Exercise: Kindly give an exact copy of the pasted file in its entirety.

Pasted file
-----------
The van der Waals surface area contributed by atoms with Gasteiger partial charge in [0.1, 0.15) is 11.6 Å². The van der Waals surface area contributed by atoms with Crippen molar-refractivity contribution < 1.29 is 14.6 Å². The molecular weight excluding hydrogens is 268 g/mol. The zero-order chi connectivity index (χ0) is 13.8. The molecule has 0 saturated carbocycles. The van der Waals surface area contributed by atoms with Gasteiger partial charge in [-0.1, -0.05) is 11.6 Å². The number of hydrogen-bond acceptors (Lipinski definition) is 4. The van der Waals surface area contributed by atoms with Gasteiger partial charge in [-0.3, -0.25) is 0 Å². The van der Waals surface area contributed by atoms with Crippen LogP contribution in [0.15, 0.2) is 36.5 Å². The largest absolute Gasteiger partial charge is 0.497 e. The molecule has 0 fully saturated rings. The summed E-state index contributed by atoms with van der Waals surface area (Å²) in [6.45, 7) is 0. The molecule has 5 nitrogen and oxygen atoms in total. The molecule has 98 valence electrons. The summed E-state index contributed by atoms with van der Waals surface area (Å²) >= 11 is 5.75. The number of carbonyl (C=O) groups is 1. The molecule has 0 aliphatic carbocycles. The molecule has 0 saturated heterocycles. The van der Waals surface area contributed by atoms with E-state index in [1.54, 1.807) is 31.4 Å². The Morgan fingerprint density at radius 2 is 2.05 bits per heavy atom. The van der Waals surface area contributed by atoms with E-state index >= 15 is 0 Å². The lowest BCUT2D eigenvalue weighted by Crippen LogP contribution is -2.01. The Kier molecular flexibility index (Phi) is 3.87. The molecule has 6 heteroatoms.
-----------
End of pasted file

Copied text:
The van der Waals surface area contributed by atoms with Gasteiger partial charge in [0.1, 0.15) is 11.6 Å². The van der Waals surface area contributed by atoms with Crippen molar-refractivity contribution < 1.29 is 14.6 Å². The molecular weight excluding hydrogens is 268 g/mol. The zero-order chi connectivity index (χ0) is 13.8. The molecule has 0 saturated carbocycles. The van der Waals surface area contributed by atoms with Gasteiger partial charge in [-0.1, -0.05) is 11.6 Å². The number of hydrogen-bond acceptors (Lipinski definition) is 4. The van der Waals surface area contributed by atoms with Gasteiger partial charge in [-0.3, -0.25) is 0 Å². The van der Waals surface area contributed by atoms with Crippen LogP contribution in [0.15, 0.2) is 36.5 Å². The largest absolute Gasteiger partial charge is 0.497 e. The molecule has 0 fully saturated rings. The summed E-state index contributed by atoms with van der Waals surface area (Å²) in [6.45, 7) is 0. The molecule has 5 nitrogen and oxygen atoms in total. The molecule has 98 valence electrons. The summed E-state index contributed by atoms with van der Waals surface area (Å²) >= 11 is 5.75. The number of carbonyl (C=O) groups is 1. The molecule has 0 aliphatic carbocycles. The molecule has 0 saturated heterocycles. The van der Waals surface area contributed by atoms with E-state index in [1.54, 1.807) is 31.4 Å². The Morgan fingerprint density at radius 2 is 2.05 bits per heavy atom. The van der Waals surface area contributed by atoms with E-state index >= 15 is 0 Å². The lowest BCUT2D eigenvalue weighted by Crippen LogP contribution is -2.01. The Kier molecular flexibility index (Phi) is 3.87. The molecule has 6 heteroatoms.